1. The suit was on a mortgage bond executed by defendant 1 in respect of a chit transaction conducted by the plaintiffs. The chit fund was started about 2nd May 1921 and it consisted of 50 chits. Defendant 1 was a subscriber for two chits and he took the chit in auction in the third instalment on 8th July 1921, for Rs. 197 and executed the suit mortgage bond as security for payment of the future instalments. While the chit was going on he also took the other chit in auction in 30tb instalment for Rs. 310 on 6th October 1923. The findings of fact are that towards the suit mortgage bond defendant 1 paid up the calls until 24th call only, and thereafter committed default. Under the terms of the bond all future instalments 25 to 50 became payable on the date of default. The plaintiff's case in the trial Court was that defendant 1 committed default in the fifth drawing, but the Court found that this default had been waived and, as I said, the finding is that default began after the 24th instalment. The plea of defendant 1 was that he had paid up to the end of the 27th instalment and that there was an adjustment as regards both the chits by means of Ex. 1. Ex. 1, has been found against.
2. The finding is that the plaintiffs' version that Rs. 310 due to defendant 1 for the second chit was adjusted towards the calls of the second chit and towards the amount due on some promissory note is correct. The trial Court following the decision of Srinivasa Ayyangar, J., in Ramalinga Adaviar v. Meenakshi Sundaram Pillai AIR 1925 Mad 177 found that the clause by which all future instalments became due on the date of default was penal. It accordingly only gave a decree for the instalments as they fell due at a certain rate of interest which is not clearly stated in the judgment and which it is unnecessary for the purpose of this appeal to work out. The rate stipulated in the bond is 30 per cent. The defendants appealed. The lower appellate Court held that the whole amount became due at the date of default, thereby impliedly dissenting from the view of the trial Court on that matter, but it held that the rate of 30 per cent was a penal clause added to this penalty for default and awarded interest only at 6 per cent. Although the whole argument recognized that the future instalments became due by non-payment of the 25th instalment, yet interest was only awarded from the date of the closing of the chit. No reason is given for this by the learned Subordinate Judge. This second appeal is preferred by the plaintiffs and is concerned only with interest.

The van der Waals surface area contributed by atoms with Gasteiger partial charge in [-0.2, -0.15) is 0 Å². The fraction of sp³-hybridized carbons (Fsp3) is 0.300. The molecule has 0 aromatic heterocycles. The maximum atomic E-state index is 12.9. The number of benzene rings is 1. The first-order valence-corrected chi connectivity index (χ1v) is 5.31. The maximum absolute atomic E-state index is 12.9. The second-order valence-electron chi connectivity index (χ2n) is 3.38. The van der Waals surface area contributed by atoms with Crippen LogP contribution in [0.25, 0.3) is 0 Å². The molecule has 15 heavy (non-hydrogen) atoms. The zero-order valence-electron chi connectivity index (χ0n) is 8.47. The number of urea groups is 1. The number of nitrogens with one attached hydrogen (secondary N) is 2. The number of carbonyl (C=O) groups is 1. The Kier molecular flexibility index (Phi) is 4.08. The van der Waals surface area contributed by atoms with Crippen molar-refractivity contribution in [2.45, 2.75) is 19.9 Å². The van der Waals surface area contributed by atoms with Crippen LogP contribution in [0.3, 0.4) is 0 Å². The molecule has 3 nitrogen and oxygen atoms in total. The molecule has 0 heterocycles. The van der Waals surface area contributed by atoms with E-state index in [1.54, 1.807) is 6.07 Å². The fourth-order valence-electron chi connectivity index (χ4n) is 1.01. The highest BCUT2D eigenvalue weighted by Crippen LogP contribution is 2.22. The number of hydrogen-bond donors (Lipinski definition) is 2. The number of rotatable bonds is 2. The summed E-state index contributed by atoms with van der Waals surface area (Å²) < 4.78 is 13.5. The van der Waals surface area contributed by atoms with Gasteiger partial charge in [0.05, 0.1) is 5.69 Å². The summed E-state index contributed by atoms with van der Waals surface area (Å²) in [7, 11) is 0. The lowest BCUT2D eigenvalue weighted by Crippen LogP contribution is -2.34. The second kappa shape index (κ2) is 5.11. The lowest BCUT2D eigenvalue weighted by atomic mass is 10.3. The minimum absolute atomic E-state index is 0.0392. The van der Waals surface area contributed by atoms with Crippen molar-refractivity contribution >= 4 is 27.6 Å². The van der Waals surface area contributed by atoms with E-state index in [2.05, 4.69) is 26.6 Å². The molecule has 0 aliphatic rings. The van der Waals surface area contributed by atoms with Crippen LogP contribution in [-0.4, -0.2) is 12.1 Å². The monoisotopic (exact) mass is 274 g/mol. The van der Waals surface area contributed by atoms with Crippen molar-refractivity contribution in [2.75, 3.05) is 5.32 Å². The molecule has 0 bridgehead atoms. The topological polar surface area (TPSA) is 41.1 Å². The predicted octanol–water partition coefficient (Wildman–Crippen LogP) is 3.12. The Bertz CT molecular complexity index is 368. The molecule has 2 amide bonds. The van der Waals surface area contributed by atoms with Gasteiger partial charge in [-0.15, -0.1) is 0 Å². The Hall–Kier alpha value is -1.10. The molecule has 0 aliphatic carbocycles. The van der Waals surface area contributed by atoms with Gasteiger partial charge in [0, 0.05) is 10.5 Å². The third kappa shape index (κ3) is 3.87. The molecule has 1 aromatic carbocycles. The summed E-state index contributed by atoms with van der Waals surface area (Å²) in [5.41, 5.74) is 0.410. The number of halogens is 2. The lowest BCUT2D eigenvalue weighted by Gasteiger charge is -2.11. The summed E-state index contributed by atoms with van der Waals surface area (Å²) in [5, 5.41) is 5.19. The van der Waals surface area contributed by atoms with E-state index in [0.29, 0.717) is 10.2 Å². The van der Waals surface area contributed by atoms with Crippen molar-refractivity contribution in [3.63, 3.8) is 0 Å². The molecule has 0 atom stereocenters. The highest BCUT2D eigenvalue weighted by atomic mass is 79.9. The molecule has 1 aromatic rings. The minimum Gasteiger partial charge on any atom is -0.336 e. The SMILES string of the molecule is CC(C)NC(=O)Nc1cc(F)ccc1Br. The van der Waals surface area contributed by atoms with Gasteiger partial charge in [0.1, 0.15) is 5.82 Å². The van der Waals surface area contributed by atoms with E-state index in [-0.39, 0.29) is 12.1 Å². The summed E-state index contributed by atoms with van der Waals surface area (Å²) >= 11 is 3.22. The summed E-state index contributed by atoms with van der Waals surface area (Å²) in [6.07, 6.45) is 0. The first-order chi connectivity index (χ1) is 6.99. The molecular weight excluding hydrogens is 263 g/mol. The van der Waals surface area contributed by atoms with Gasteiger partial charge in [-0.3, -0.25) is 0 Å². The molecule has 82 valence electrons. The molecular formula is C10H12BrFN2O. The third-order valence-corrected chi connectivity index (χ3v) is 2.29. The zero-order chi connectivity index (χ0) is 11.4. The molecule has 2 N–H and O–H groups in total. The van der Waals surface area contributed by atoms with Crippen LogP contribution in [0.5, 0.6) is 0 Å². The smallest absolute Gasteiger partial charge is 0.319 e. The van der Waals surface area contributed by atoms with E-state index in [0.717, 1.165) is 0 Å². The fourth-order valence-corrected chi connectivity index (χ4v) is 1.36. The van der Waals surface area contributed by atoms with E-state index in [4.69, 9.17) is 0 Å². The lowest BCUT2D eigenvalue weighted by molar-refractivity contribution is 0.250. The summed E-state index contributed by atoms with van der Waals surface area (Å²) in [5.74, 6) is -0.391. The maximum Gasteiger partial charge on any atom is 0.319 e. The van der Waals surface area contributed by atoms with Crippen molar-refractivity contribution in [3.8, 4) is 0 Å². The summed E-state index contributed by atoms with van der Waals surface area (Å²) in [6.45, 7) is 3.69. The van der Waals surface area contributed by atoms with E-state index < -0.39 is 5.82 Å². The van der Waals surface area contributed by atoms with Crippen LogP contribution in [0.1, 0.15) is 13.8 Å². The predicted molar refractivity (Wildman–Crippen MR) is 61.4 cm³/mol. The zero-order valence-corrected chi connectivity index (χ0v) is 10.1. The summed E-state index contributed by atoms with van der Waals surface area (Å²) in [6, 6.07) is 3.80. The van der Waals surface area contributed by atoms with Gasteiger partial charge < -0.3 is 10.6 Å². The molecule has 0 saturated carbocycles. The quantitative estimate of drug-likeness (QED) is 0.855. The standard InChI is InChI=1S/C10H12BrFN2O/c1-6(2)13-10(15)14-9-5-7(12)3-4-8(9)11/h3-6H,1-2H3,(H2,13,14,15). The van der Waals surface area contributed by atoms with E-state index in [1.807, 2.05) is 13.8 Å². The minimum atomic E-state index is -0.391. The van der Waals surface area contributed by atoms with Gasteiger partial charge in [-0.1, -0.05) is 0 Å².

3. The first matter is that mentioned just now that interest must begin from the date of default and that is clearly so on the finding of the learned Subordinate Judge himself. The other matter urged is that the Court is wrong in holding that 30 per cent interest stipulated in the bond is by way of penalty. In Vaithinatha Iyer v. Govindaswami Odayar AIR 1922 Mad 67, it was held that this was not a penal stipulation even when added to the loss of commission by the defaulter and to his having to pay all the instalments on default in one. In Muthukumaraswamiah v. Subramanian : AIR1927Mad1105 , Ramesam, J., one of the Judges in Vaithinatha Iyer v. Govindaswamy Odayar AIR 1922 Mad 67 referred to that case and it was argued that in the later case the learned Judge approved of the opinion of Srinivasa Ayyangar, J. As I read the case I do not think the learned Judge says that he approves of the test laid down by Srinivasa Ayyangar, J. If that test is correct it would unquestionably make the stipulation that the whole of the future instalments became due in default of payment of any of them in the case of these chit funds a penalty, because unquestionably these are debt instalments which are not due actually at the time of the bond. All that Ramesam, J., lays down in : AIR1927Mad1105 , is that it cannot be said that the terms of a chit fund contract can never be penal.
4. The whole effect of Ramesam, J's., judgment as compared with the decision of Srinivasa Ayyangar, J., in Ramalinga Adaviar v. Meenakshi Sundaram Pillai AIR 1925 Mad 177 is considered by Anantakrishna Ayyar, J., in Kunju Nair v. Narayanan Nair AIR 1933 Mad 252, and I have nothing to add to the remarks made by that learned Judge there. However the matter has recently been set at rest by the decision in Subbiah Pillai v. Muthiah Pillai AIR 1933 Mad 657 in which it has been held dissenting from the view of Srinivasa Ayyangar, J., that the clause that all the future instalments shall become due on default of payment of any one instalment is not penal and Vaithinatha Iyer v. Govindaswamy Odayar AIR 1922 Mad 67 is approved of. This sets the matter at rest and there can therefore be no doubt that this default clause in Ex. A, is not a penal clause. If the whole sum becomes due and there is no penalty, then there is no reason to call the interest which has to be paid on such sum until the principal sum is paid a penalty: see also Vaithinatha Iyer v. Govindaswamy Odayar AIR 1922 Mad 67, on this matter. No question was raised here that 30 per cent was per se an unduly high rate to be relieved against under the Usurious Loans Act. I am therefore of opinion that the plaintiffs are entitled to 30 per cent interest. Perhaps I may say this rate of interest was allowed by Ramesam, J., in : AIR1927Mad1105 , the case quoted for the respondent. The appeal is therefore allowed with costs in this Court and the lower Court and a decree will be passed accordingly.